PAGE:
Like the others said, the mark of a good teacher is one who is willing to think of different ways to make kids interested in learning. If reading comic books and watching cartoons will get a kid interested in reading, history, or learning new languages, then so be it.
Also, that review of Strawberry Panic is a little encouraging. I might have to pick up that series once the whole thing has been released.
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Teriyaki Terrier



Joined: 26 Mar 2008
Posts: 5689
PostPosted: Mon Jun 09, 2008 1:47 pm Reply with quote
matthewlow wrote:
Yeah, I've thought of that. Hence why you wouldn't see something like Naruto being played in class, but yet Case Closed you could argue for, seeing one of the standards for Algebra:

24.0 Students use and know simple aspects of a logical argument:

24.1 Students explain the difference between inductive and deductive reasoning and identify and provide examples of each.

24.2 Students identify the hypothesis and conclusion in logical deduction. 24.3 Students use counterexamples to show that an assertion is false and recognize that a single counterexample is sufficient to refute an assertion.

Geometry standards:
1.0 Students demonstrate understanding by identifying and giving examples of undefined terms, axioms, theorems, and inductive and deductive reasoning.

Besides, I showed them on the day before Christmas break and the day before Spring break after everyone was done with their quiz. No student wants to do anything on those days ANYWAY... and yes, I even had one period refuse to watch it and decided to have a party against my policy. Can't argue for a party to be any better than Case Closed...

It was a toss up; some students loved it, while others hated it. It also depended on which episode I showed it seemed; most students hated the Diner episode (where you meet Eri/Eva, Ran/Rachel's mom for the first time) and the Train Trick episode, but rather liked the body switching brothers episode. Of course I screened each to make sure nothing slightly objectionable was in each. Each period got a different episode, and I had students coming in from following periods excited that the BONUS/Extra Credit on the quiz was going to be "fun". And yes, I gave extra credit for anyone who came close to finding the solution.

I wrote it as an "educational exercise/reward" on my lesson plan I passed off to the AP and it didn't get questioned, and even passed off the idea to my mentor and she said it was fine, especially seeing about 50% [give or take] of teachers give a party on the last day before break anyway...

If I can get my pictures of my classroom off my phone I'd post them... and yes, I was actually quite surprised my posters passed the APs approval too. Actually, one AP came in my room, saw my Eureka 7 poster, and asked if he could borrow my Eureka 7 Soundtracks...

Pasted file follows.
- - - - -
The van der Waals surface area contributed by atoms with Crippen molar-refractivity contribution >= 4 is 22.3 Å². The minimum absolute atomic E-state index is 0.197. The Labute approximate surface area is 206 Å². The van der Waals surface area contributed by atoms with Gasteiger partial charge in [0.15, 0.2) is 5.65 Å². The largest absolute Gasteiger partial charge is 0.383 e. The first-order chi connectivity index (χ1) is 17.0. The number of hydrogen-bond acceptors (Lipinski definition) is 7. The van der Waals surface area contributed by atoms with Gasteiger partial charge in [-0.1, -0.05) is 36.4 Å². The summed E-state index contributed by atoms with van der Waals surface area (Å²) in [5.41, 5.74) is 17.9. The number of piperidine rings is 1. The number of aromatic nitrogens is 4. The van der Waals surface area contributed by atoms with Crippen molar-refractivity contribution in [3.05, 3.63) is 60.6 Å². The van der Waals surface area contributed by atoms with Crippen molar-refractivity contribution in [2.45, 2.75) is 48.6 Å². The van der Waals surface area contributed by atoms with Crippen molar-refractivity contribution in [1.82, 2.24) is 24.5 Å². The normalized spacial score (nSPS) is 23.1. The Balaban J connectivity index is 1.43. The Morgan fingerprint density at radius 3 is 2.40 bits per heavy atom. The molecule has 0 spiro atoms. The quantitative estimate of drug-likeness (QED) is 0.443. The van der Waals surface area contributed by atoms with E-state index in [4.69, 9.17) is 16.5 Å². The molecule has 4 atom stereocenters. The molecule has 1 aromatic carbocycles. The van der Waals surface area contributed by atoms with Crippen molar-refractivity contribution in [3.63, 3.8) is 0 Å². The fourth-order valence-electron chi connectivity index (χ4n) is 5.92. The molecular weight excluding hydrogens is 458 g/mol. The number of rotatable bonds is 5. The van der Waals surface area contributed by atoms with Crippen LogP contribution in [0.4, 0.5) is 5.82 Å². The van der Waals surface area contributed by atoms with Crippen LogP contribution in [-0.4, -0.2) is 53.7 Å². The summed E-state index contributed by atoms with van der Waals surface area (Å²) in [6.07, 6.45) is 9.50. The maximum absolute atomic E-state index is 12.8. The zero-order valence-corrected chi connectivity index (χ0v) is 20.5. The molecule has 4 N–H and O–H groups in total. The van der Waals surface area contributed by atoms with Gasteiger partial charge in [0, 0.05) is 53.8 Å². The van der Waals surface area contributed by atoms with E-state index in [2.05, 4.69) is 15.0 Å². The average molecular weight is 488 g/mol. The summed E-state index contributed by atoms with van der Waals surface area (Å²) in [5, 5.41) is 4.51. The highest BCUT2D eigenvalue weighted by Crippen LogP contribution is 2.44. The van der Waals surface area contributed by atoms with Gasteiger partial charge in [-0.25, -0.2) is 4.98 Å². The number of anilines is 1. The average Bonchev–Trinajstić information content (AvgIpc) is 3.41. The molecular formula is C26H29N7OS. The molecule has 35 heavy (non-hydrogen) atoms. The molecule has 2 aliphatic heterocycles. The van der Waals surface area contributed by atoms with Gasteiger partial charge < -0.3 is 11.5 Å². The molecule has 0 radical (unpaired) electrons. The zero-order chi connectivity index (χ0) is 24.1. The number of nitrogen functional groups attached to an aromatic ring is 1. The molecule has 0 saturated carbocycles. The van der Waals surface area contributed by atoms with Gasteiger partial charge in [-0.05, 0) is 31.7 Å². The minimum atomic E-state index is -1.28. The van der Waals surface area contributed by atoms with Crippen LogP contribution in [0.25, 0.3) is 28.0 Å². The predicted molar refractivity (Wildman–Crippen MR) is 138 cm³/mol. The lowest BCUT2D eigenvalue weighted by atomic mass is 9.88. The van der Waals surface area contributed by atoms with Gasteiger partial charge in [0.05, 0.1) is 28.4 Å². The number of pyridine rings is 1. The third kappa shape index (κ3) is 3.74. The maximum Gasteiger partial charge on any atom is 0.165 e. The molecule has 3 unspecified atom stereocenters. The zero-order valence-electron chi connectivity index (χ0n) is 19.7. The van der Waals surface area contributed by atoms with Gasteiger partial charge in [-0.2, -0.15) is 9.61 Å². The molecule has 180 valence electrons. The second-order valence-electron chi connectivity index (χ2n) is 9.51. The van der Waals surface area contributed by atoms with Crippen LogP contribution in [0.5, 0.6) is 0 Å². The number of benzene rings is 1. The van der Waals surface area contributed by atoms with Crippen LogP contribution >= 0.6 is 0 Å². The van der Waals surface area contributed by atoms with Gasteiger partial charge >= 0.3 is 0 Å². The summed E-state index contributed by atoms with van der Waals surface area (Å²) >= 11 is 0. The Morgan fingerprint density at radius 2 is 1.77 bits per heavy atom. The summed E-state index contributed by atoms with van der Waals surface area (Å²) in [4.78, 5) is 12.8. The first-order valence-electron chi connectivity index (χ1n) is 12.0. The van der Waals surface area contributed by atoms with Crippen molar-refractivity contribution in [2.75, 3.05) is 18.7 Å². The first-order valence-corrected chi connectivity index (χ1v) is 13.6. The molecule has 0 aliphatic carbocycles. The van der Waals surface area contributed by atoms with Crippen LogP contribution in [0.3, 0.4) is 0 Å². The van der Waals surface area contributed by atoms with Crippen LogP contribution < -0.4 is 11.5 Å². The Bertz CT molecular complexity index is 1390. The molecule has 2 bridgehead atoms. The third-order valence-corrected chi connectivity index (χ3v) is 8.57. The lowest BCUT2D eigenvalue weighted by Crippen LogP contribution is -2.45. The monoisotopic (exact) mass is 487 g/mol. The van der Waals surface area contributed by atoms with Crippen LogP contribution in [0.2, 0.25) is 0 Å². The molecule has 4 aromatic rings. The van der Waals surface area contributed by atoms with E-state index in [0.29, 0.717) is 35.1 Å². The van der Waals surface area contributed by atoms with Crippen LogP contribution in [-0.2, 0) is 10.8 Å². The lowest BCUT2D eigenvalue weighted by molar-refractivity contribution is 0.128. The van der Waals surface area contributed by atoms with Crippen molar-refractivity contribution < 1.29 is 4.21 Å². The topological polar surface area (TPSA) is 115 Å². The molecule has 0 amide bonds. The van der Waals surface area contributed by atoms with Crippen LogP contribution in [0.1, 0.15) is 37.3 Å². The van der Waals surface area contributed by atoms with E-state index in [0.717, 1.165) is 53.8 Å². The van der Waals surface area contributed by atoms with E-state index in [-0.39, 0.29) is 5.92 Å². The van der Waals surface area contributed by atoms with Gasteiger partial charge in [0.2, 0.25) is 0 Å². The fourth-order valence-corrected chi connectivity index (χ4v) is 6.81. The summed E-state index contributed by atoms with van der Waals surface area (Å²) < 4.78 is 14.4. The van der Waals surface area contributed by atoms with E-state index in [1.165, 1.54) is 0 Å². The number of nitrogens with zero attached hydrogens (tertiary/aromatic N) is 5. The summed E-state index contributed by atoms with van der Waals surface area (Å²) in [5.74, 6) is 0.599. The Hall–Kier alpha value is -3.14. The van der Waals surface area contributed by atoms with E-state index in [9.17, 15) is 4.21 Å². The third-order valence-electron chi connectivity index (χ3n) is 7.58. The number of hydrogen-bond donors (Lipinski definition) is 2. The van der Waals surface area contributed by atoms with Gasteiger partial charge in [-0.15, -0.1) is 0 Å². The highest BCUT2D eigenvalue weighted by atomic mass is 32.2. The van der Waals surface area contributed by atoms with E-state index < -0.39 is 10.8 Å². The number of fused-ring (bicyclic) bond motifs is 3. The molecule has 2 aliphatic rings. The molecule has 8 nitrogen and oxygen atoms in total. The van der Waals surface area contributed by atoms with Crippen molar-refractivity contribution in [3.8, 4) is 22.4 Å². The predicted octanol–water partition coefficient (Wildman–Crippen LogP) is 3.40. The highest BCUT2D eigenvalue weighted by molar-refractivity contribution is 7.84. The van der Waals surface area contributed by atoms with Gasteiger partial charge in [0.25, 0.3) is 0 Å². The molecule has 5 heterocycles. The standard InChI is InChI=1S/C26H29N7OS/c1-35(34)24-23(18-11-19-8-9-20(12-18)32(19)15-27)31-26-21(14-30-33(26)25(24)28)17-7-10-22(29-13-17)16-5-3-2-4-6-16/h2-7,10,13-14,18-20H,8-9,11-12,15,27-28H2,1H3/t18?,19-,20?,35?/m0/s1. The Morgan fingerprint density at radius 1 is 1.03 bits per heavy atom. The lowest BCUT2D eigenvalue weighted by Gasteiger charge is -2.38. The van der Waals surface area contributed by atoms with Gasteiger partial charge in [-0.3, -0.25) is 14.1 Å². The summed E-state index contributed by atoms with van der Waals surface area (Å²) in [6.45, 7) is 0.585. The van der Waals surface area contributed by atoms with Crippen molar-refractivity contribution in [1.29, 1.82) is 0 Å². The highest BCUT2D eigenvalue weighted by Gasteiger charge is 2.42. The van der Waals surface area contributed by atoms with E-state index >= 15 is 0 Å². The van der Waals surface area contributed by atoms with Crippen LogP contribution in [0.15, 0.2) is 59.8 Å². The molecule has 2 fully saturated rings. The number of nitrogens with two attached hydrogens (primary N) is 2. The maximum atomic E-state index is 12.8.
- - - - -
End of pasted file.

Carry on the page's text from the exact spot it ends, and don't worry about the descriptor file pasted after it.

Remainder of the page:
You do have a strong arguement with showing Case Closed, as I completely agree with you on the mathmatic aspects. I might have jumped the gun slightly, but this is the first time I actually heard of a actual teacher using these methods. Though I still have several questions however.

1. What about the students who weren't interested/could watch anime for various reasons?

2. What did you do with the anime fans, if any, didn't want to watch the episode in English/or with subtitles?

3. Did you think the anime fan students would actually be motivated to work hard for the anime episodes?

4. What if a student wanted to watch an anime that wasn't "school apporiate"? Or read a manga that wasn't either?

I do appolgize if I acted to hasty with you, you seem to actually grasp the mathamatic concepts of Case Closed and understand that anime can motivate some students.

Though in response to aluria's response; when was the last time you seen a student actually happy to do homework? Mind you, not a college student or older person returing to school for the first time in several years.

I've had teachers who frankly had the attitude of "I could care less what you do, just don't bug me". Although I did have some nice teachers who did care about students, I've only had a few of them.
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Treetastic



Joined: 28 Mar 2007
Posts: 164
Location: Canada
PostPosted: Mon Jun 09, 2008 2:55 pm Reply with quote
Quark wrote:
Teriyaki Terrier wrote:

Also, as interesting and fun Case Closed is, what if your boss or one of your students parent walked in your classroom? I know I wouldn't want my kid watching anime instead of learning and studying. Education and fun don't mix together.


Education and fun don't mix together? What world are you living in? A good teacher is one who can make learning enjoyable.
We had a teacher who decorated the walls with plastic rats, Braveheart posters, and had a Ho Chi Minh watch, because it was all relevant to the classes she was teaching (Social Studies, and History) She would often bring in songs that were connected to what we were learning (eg the Boney M song Rasputin for the Russian Revolution lesson), and after explaining the historical relevance of the lyrics to the songs, she would have us do a song-face off, girls vs. boys, and whichever side sang loudest won. Hell, she would sometimes have the librarian come in, so they could show us their dance routine, and the whole class would end up singing and dancing, and yes, learning at the same time.
Same with other classes, in German class, we watched Run Lola Run, and the Sound of Music. French class, we watched French videos. One of my teachers was a former NHL player, and he decided for fun (for those hockey fans) that he would show an old hockey game that he played in...
Like the others said, the mark of a good teacher is one who is willing to think of different ways to make kids interested in learning. If reading comic books and watching cartoons will get a kid interested in reading, history, or learning new languages, then so be it.


My grade 8 history teacher is still top of my list. He had been a diver for sunken ships, and had a huge collection of videos of same. Also, a collection of WWI and WWII objects. One student got to test the gas mask for us during a video about them, and we had to do attendance like a trench run (helmet included). But everyone loved it- it was really great. I think that class could have been made really boring, but the way he chose to do it got a lot more kids interested.

As for Case Closed, it's more logic than actual algebra. But since algebra is pretty similar to formal logic, and math is based on logic anyway, I can see where that would come in. My history teacher this year showed us Intacto, so...

And - just putting this out there - Etoile's hair is the same length as mine. I wish I were joking.